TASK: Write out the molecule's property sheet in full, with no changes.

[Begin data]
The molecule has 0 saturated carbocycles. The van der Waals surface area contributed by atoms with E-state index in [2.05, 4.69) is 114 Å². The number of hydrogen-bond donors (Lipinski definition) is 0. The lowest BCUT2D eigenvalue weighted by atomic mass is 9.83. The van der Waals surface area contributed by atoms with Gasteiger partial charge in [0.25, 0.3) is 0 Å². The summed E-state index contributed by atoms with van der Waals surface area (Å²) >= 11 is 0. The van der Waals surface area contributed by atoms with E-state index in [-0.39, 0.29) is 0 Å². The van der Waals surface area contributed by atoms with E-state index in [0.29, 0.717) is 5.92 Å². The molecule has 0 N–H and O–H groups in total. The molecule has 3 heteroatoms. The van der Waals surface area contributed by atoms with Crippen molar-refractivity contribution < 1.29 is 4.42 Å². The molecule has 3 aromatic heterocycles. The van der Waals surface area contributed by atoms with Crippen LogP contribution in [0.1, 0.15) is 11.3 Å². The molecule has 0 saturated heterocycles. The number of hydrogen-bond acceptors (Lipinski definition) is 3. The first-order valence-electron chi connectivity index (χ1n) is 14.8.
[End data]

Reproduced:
The molecule has 0 saturated carbocycles. The van der Waals surface area contributed by atoms with E-state index in [2.05, 4.69) is 114 Å². The number of hydrogen-bond donors (Lipinski definition) is 0. The lowest BCUT2D eigenvalue weighted by atomic mass is 9.83. The van der Waals surface area contributed by atoms with Gasteiger partial charge in [0.25, 0.3) is 0 Å². The summed E-state index contributed by atoms with van der Waals surface area (Å²) >= 11 is 0. The van der Waals surface area contributed by atoms with E-state index in [-0.39, 0.29) is 0 Å². The van der Waals surface area contributed by atoms with E-state index in [0.29, 0.717) is 5.92 Å². The molecule has 0 N–H and O–H groups in total. The molecule has 3 heteroatoms. The van der Waals surface area contributed by atoms with Crippen molar-refractivity contribution < 1.29 is 4.42 Å². The molecule has 3 aromatic heterocycles. The van der Waals surface area contributed by atoms with Crippen LogP contribution in [0.1, 0.15) is 11.3 Å². The molecule has 0 saturated heterocycles. The number of hydrogen-bond acceptors (Lipinski definition) is 3. The first-order valence-electron chi connectivity index (χ1n) is 14.8.